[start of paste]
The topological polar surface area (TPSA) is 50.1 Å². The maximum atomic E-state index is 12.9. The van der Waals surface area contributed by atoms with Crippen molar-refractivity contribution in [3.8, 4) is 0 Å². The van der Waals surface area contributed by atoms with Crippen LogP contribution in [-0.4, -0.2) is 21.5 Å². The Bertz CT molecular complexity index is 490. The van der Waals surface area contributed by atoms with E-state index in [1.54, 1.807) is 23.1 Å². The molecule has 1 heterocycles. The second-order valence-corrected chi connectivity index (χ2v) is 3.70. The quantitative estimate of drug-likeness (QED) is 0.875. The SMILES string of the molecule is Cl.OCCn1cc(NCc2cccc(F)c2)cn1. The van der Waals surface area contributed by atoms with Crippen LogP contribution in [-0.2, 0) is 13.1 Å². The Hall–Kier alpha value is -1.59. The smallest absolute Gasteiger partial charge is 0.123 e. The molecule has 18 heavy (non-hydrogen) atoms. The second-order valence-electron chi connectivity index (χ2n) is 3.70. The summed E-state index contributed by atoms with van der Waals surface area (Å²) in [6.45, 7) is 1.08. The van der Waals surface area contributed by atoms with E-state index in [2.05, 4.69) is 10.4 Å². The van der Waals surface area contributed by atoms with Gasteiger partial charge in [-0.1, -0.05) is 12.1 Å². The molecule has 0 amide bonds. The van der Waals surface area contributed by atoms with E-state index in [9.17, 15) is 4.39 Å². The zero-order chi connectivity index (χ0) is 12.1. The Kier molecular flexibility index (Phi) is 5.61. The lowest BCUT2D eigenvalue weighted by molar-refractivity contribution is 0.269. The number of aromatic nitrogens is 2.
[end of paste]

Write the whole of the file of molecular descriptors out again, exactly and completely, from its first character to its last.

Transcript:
The topological polar surface area (TPSA) is 50.1 Å². The maximum atomic E-state index is 12.9. The van der Waals surface area contributed by atoms with Crippen molar-refractivity contribution in [3.8, 4) is 0 Å². The van der Waals surface area contributed by atoms with Crippen LogP contribution in [-0.4, -0.2) is 21.5 Å². The Bertz CT molecular complexity index is 490. The van der Waals surface area contributed by atoms with E-state index in [1.54, 1.807) is 23.1 Å². The molecule has 1 heterocycles. The second-order valence-corrected chi connectivity index (χ2v) is 3.70. The quantitative estimate of drug-likeness (QED) is 0.875. The SMILES string of the molecule is Cl.OCCn1cc(NCc2cccc(F)c2)cn1. The van der Waals surface area contributed by atoms with Crippen LogP contribution in [-0.2, 0) is 13.1 Å². The Hall–Kier alpha value is -1.59. The smallest absolute Gasteiger partial charge is 0.123 e. The molecule has 18 heavy (non-hydrogen) atoms. The second-order valence-electron chi connectivity index (χ2n) is 3.70. The summed E-state index contributed by atoms with van der Waals surface area (Å²) in [6.45, 7) is 1.08. The van der Waals surface area contributed by atoms with E-state index in [2.05, 4.69) is 10.4 Å². The van der Waals surface area contributed by atoms with Gasteiger partial charge in [-0.1, -0.05) is 12.1 Å². The molecule has 0 amide bonds. The van der Waals surface area contributed by atoms with E-state index in [9.17, 15) is 4.39 Å². The zero-order chi connectivity index (χ0) is 12.1. The Kier molecular flexibility index (Phi) is 5.61. The lowest BCUT2D eigenvalue weighted by molar-refractivity contribution is 0.269. The number of aromatic nitrogens is 2.